Mr. & Mrs. Fitzwilliam Darcy: Two Shall Become One by Sharon Lathan
Becky at One Literature Nut recommended this book to me (see her review here), and I'm really glad she did. It is full of warm fuzzies. Reading it is like sitting in field with hopping bunnies, stuffing your face with chocolate, and cuddling a puppy.
I read a quote from one of Jane Austen's contemporaries once about Pride & Prejudice. Actually, it was a letter where the writer was telling her sister about the book. It went something along the lines of, "It was a really good book, but the ending sucked. But then what else can you expect." I do have to agree with her that the ending of P&P does kind of suck and leaves a lot of open ends. Fortunately, this leads the field open for other writers to take up where Austen left off and to give us the "ending" they envision for romance's most beloved couple.
Mr. & Mrs. Fitzwilliam Darcy starts on Lizzie's and Darcy's wedding day. Although the language seems a bit pedantic at first, it simply takes some getting used to. I really loved the beginning of this book because it adds to the characters of Lizzie and Darcy and fills in things from their personal history that I had wondered about from the original book. Then they get to Pemberly, and pretty much have sex all over the place for the rest of the novel. :D
A reviewer on Goodreads acused this book of being "basically porn." I doubt that reviewer has ever read porn, or even erotica for that matter, because this isn't it. The sex isn't pornographic (or even graphic), but is very sweet and an important part of Darcy and Lizzie's relationship.
One thing this book does suffer from, though, is a lack of conflict. While I loved the beginning and seeing how everything was working out at Pemberly for Lizzie and Darcy, the middle started to drag a bit. Lizzie's life is way too perfect, even if this is a total fantasy (and that's what it is), and there are no major conflicts or problems to drive the development of the characters or make us discover anything new about them. Around page 200, Lizzie and Darcy start fighting again, so that's fun; but Lizzie always comes off looking petty and immature, and Darcy is of course always nobly suffering. I know this book takes place in Regency England, but Darcy doesn't have to be right all the freaking time. That's annoying, and a tad anarchonistic--as if the book had been written by a '50s housewife.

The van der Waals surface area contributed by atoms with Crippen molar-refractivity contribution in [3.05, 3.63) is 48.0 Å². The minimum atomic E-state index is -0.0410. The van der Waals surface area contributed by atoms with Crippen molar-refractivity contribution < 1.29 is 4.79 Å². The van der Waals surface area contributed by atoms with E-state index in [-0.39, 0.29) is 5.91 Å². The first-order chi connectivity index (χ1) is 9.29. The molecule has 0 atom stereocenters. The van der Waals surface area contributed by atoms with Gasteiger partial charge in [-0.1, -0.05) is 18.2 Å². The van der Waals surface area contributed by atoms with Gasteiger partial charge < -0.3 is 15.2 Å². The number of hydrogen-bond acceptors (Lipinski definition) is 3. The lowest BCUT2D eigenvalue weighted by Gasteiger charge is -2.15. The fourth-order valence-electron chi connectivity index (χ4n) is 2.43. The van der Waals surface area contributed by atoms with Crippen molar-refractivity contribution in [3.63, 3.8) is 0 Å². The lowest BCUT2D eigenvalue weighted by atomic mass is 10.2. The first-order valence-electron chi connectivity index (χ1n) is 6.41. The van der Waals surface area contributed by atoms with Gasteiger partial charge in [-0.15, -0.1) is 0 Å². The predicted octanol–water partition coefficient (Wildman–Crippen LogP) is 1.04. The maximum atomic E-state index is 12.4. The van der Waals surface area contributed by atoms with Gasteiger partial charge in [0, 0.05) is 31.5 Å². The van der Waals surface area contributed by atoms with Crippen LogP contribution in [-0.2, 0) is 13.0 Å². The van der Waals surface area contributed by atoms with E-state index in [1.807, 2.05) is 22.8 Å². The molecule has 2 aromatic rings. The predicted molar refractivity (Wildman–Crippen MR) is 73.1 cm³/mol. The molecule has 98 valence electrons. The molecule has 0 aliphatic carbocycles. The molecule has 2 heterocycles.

So the novel evened out to a good read for me--the beginning was fantastic, the middle got a bit boring, the ending was a bit better. I'm still not sure if I'm sold on P&P retellings (do they ever live up to the original?), but I did enjoy reading this one. Recommended for hopeless romantics.
I read this book as part of the Everything Austen Challenge hosted by Stephanie. One Austen thing down, five more to go!
Powered by ScribeFire.